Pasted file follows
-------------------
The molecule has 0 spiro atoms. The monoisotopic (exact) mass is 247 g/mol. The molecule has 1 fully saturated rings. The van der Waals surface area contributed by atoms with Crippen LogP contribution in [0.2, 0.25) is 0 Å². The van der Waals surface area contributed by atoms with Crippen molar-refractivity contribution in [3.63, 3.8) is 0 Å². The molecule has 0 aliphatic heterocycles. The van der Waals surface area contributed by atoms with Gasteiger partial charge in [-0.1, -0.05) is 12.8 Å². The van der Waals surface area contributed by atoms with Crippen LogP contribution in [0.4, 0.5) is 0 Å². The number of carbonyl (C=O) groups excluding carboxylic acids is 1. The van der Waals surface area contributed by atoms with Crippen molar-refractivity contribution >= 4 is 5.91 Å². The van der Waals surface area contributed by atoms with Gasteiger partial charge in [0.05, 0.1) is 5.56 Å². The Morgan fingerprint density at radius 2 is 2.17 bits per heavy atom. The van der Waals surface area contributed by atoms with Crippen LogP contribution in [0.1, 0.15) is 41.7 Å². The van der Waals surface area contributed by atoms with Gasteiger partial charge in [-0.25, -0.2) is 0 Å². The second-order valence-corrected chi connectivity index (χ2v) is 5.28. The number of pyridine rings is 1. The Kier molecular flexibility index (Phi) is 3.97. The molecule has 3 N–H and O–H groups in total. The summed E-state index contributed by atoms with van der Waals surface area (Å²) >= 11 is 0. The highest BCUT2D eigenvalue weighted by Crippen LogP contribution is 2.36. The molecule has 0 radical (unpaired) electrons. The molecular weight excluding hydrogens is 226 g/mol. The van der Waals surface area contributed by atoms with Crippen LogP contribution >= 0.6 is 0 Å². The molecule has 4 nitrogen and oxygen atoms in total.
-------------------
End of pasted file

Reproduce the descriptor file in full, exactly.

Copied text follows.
The molecule has 0 spiro atoms. The monoisotopic (exact) mass is 247 g/mol. The molecule has 1 fully saturated rings. The van der Waals surface area contributed by atoms with Crippen LogP contribution in [0.2, 0.25) is 0 Å². The van der Waals surface area contributed by atoms with Crippen molar-refractivity contribution in [3.63, 3.8) is 0 Å². The molecule has 0 aliphatic heterocycles. The van der Waals surface area contributed by atoms with Gasteiger partial charge in [-0.1, -0.05) is 12.8 Å². The van der Waals surface area contributed by atoms with Crippen LogP contribution in [0.4, 0.5) is 0 Å². The number of carbonyl (C=O) groups excluding carboxylic acids is 1. The van der Waals surface area contributed by atoms with Crippen molar-refractivity contribution >= 4 is 5.91 Å². The van der Waals surface area contributed by atoms with Gasteiger partial charge in [0.05, 0.1) is 5.56 Å². The Morgan fingerprint density at radius 2 is 2.17 bits per heavy atom. The van der Waals surface area contributed by atoms with Crippen LogP contribution in [0.1, 0.15) is 41.7 Å². The van der Waals surface area contributed by atoms with Gasteiger partial charge in [-0.25, -0.2) is 0 Å². The second-order valence-corrected chi connectivity index (χ2v) is 5.28. The number of pyridine rings is 1. The Kier molecular flexibility index (Phi) is 3.97. The molecule has 3 N–H and O–H groups in total. The summed E-state index contributed by atoms with van der Waals surface area (Å²) >= 11 is 0. The highest BCUT2D eigenvalue weighted by Crippen LogP contribution is 2.36. The molecule has 0 radical (unpaired) electrons. The molecular weight excluding hydrogens is 226 g/mol. The van der Waals surface area contributed by atoms with Crippen LogP contribution >= 0.6 is 0 Å². The molecule has 4 nitrogen and oxygen atoms in total.